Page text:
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Ridley

Tiger Legend
Jul 21, 2003
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I agree on mining royalties.

I'm not sure you fully understand some of the implications of death taxes. I'll give you an example, a family has a house that is worth lets say $1.5m, in the UK the inheritance tax is based on 40% of amounts over 325k GBP or 500k GBP IF you give all your money to a spouse or a charity.

So, lets say a family has a house for $1.5m. The 2 parents are killed in an accident and 2 children survive. The house passes to the children so the lower rate exists (this is about $550k based on the UK rates. So $950k is eligible for inheritance tax, and they would need to pay nearly $400k. Even if this was 10%, you have to find $95k. The alternative is to sell your house. Why is it fair that you force people to sell their house.

You are right that the people receiving inheritance have not paid tax on that money, but their parents did. Why should you have to pay tax purely because that family member has unfortunately passed. IMO its a ridiculous tax that shouldn't exist anywhere. You sound like the epitomy of a socialist - just because someone has a rich parent, why should they pass that down. Maybe thats why said person has worked that hard for their money, to provide a step up for their family's future even after they have passed. Its not all million heirs and heiresses that never have to work, its middle income families that would be worst hit by this sort of tax.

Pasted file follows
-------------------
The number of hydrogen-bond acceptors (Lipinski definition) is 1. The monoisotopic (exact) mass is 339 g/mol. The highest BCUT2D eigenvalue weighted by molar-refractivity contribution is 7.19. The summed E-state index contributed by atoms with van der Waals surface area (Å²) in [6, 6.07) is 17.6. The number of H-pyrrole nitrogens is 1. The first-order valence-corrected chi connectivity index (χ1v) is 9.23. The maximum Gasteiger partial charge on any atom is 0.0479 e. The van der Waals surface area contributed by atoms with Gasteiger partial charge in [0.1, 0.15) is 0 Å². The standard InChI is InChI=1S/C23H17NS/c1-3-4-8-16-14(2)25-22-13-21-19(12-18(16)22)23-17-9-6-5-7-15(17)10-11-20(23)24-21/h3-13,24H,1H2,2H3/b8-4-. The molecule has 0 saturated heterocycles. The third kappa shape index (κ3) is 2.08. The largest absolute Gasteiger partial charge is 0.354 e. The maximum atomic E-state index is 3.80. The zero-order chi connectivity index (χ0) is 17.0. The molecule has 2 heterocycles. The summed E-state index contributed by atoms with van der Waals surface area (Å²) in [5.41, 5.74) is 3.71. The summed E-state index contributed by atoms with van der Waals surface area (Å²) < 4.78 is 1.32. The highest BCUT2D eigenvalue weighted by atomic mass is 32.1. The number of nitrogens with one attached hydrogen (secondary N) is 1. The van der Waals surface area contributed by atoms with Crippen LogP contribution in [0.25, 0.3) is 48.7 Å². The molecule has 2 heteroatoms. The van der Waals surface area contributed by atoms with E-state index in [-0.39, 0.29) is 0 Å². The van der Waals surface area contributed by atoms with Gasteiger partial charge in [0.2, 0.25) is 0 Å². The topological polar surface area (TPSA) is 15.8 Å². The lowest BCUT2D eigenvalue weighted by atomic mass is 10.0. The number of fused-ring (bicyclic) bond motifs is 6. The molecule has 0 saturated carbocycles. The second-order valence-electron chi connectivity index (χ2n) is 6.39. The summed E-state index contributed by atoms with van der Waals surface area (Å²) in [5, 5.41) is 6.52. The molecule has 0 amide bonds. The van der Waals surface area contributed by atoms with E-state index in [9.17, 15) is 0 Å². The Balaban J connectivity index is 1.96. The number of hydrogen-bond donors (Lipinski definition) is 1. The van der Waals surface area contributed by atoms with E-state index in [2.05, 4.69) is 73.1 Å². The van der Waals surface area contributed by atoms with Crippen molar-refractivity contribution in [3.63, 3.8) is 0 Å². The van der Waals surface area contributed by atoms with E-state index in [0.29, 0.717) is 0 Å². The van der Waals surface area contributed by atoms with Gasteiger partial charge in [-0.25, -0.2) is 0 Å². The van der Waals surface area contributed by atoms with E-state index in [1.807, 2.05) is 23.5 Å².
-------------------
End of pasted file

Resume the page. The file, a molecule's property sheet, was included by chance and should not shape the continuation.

Agree 100% Posh.
 

RoarEmotion

Tiger Champion
Aug 20, 2005
2,774
3,078
I agree on mining royalties.

I'm not sure you fully understand some of the implications of death taxes. I'll give you an example, a family has a house that is worth lets say $1.5m, in the UK the inheritance tax is based on 40% of amounts over 325k GBP or 500k GBP IF you give all your money to a spouse or a charity.

So, lets say a family has a house for $1.5m. The 2 parents are killed in an accident and 2 children survive. The house passes to the children so the lower rate exists (this is about $550k based on the UK rates. So $950k is eligible for inheritance tax, and they would need to pay nearly $400k. Even if this was 10%, you have to find $95k. The alternative is to sell your house. Why is it fair that you force people to sell their house.

You are right that the people receiving inheritance have not paid tax on that money, but their parents did. Why should you have to pay tax purely because that family member has unfortunately passed. IMO its a ridiculous tax that shouldn't exist anywhere. You sound like the epitomy of a socialist - just because someone has a rich parent, why should they pass that down. Maybe thats why said person has worked that hard for their money, to provide a step up for their family's future even after they have passed. Its not all million heirs and heiresses that never have to work, its middle income families that would be worst hit by this sort of tax.
I’m sure there are solutions to all these problems and I think David was only proposing 10 or 15 per cent. If we want less disparity then this seems a fairly direct way of moving money from richer to poorer people.

It would drive You to leave your kids different forms of wealth - health, intelligence, values and networks ahead of just pure dollars. But I’m sure the rich would employ accountants to find work arounds and governments would be slow to catch up.

My issue is more that governments do a horrific job of spending money as the accountability for outcomes is pretty much non-existent / correlated to election outcomes IMO given the time scales involved. So no guarantee that doing this would achieve the goal it would be done in the name of.
 

DavidSSS

Tiger Legend
Dec 11, 2017
8,623
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Melbourne
The biggest implication of death taxes is to reduce inter-generational wealth inequality.

I'm all for that.

Of course, doing away with private property would be a better solution but we're talking short term here.

DS

PS: don't ever call me a socialist, I'm not that conservative.